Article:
Monthly Archives: April 2017

Dreams Before the Start of Time

In all the political excitement and confusion of the past ten hours, no one should forget that today also sees the publication of Anne Charnock’s beautifully crafted third novel Dreams Before the Start of Time. A sequel-of-sorts to her second, Sleeping Embers of an Ordinary Mind, Dreams has us revisit one of the main characters from that novel, and brings us a whole host of new characters to populate, clarify and meditate upon the technological, sociological and environmental changes that have taken place in her world since last we saw her.

Toni was a teenage girl in Sleeping Embers. Now an old lady, her store of memories and knowledge of possibilities beyond the parameters of the existence we know makes her – and the reality she inhabits – both utterly compelling as a character and a notable and important exemplar of everything science fiction can be capable of when it is as good as this.

I greatly admire this book. I love the music it makes when listened to in consort with its equally accomplished predecessor. Most of all, I’m delighted and inspired by Anne Charnock’s writing talent, her contemplative, forensic, insatiably curious approach to speculative fiction. The three novels she has produced to date constitute a significant literary achievement in their own right, as well as being the springboard from which – I feel sure of it – Charnock will leap towards still more confident advances in the novels to come.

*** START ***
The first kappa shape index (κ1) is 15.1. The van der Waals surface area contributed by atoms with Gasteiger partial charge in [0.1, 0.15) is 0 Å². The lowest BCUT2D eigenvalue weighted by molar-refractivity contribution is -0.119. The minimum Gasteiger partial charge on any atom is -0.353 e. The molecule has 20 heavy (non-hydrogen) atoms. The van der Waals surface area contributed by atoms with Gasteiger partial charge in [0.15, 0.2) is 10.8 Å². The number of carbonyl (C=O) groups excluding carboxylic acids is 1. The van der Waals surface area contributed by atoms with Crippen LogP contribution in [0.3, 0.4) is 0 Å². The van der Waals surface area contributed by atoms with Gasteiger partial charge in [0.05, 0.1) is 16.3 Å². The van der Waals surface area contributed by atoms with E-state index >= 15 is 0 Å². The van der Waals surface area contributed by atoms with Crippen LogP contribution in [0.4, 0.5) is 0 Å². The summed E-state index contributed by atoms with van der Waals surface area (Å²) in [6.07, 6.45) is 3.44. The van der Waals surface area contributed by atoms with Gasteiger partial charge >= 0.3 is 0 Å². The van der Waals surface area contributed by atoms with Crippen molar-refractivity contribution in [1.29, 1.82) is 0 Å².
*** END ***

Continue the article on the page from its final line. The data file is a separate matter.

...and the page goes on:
What with all the Sharke-ing, I’ve not yet had time to write the review this novel deserves, but in a way that’s a good thing as your reading energies would be far better spent in getting stuck into the book itself. But for any of you who do enjoy a more detailed introduction, look no further than From Couch to Moon, where you’ll see that my fellow Sharke, Megan AM, clearly enjoyed Dreams Before the Start of Time as much as I did.

One for next year’s shortlist, that’s for sure…

 

Well, that was weird…

It is with some pride and considerably greater astonishment that I can now confirm that my story ‘The Art of Space Travel‘ has been nominated for a Hugo. (Nope, still doesn’t sound real.) This is something I never expected to happen for a work of mine in a million years, so seriously, a huge and heartfelt thank you to everyone who voted for the story, and thereby contributed to giving me one of my most surreal email inbox moments to date.

‘The Art of Space Travel’ was inspired, believe it or not, by one of the Heathrow Eastercons. Over the course of the weekend and walking to and fro between the con hotel and the pub and restaurant in the nearby village of Sipson, it struck me again and again how peculiar it was, this juxtaposition of a centuries-old community with the artificial and constantly fluctuating landscape of the airport, its buildings and the dividing perimeter road. I knew almost immediately that I wanted to write a story set amidst the contradictions and unique challenges of that landscape, and, a year or so later, ‘The Art of Space Travel’ was the result. With the destruction of Sipson to make way for a third airport runway a real possibility, the story feels still more urgent and closer to home.

Emily, Benny and Moolie remain favourite characters of mine, and the knowledge that others have felt touched by them too – enough to nominate their story for a Hugo Award – is the most massive compliment.

Thanks also of course to Ellen Datlow for buying and editing the story, to tor.com for publishing it, and to Linda Yan for her gorgeous cover art.

You can check out the full list of Hugo nominees at tor.com here.